McConnell, GOP Senate resist calls to ‘do something’

Published 7:50 am Thursday, August 8, 2019

WASHINGTON — Senate Majority Leader Mitch McConnell is resisting pressure to bring senators back from recess to address gun violence, taking a more measured approach that could very likely result in no legislation, despite wrenching calls to “do something” in the aftermath of back-to-back mass shootings.

President Donald Trump is privately calling up senators — and publicly pushing for an expansion of background checks for firearms purchases — but McConnell knows those ideas have little Republican support. In fact, the White House threatened to veto a House-passed background checks bill earlier this year. As the nation reels from the frequency of shootings and their grave toll, McConnell’s slow-walk is coming under criticism from those who want Congress to act.

On Wednesday, Ohio Democratic Sen. Sherrod Brown made a plea to Trump during the president’s visit to Dayton, where one of the mass shooting occurred, to “call on Sen. McConnell to bring the Senate back in session this week, to tell the Senate he wants the background checks bill that has already passed the House.”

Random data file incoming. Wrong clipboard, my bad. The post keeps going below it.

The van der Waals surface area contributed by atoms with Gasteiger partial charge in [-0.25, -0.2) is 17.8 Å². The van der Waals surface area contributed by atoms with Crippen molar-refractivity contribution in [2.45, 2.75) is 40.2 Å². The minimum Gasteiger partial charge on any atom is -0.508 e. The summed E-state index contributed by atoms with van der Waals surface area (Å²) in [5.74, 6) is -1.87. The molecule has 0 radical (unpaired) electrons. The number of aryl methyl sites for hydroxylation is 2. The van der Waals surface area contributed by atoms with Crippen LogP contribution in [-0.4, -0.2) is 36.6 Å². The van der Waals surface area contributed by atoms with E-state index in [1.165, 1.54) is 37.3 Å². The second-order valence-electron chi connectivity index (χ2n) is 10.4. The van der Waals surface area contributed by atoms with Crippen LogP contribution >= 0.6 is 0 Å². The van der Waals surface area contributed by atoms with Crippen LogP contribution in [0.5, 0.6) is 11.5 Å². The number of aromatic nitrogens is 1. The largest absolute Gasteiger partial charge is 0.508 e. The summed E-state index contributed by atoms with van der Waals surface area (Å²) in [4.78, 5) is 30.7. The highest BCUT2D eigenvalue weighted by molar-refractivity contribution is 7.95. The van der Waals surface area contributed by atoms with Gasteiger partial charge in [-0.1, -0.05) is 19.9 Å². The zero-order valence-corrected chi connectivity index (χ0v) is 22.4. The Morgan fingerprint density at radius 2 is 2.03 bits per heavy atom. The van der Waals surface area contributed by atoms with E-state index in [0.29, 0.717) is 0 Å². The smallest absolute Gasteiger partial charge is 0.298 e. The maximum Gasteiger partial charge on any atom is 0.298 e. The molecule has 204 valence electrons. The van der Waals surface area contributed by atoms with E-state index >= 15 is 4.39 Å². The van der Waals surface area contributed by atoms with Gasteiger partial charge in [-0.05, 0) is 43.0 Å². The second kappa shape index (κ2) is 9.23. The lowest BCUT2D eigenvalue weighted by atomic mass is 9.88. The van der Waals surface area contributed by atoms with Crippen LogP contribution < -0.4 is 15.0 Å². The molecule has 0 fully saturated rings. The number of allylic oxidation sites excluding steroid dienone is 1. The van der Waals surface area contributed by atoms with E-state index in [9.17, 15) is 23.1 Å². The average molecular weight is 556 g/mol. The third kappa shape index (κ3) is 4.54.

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A group of House Democrats urged McConnell to immediately call the Senate back into session to consider the House-passed legislation. In Kentucky, where McConnell is recuperating from a weekend fall that left his shoulder fractured, activists have been demonstrating at his home and protesting at his downtown Louisville office.

“We are aggressively moving forward in pressing Leader Mitch McConnell to call the Senate back into session,” wrote Speaker Nancy Pelosi in a letter this week to Democratic colleagues.

But none of it has moved the Republican Senate to act more swiftly after the shootings in Ohio and Texas over the weekend, which left 31 people dead and scores injured.

McConnell’s office is declining comment, referring back to a short statement he issued late Monday saying he was tasking three GOP committee chairmen “to engage in bipartisan discussions of potential solutions.”

In the meantime, Trump has been dialing up Senate Republicans about what is possible. He spoke at least three times with Sen. Pat Toomey, R-Pa., about his bipartisan background check bill with Sen. Joe Manchin, D-W.Va., the GOP senator said.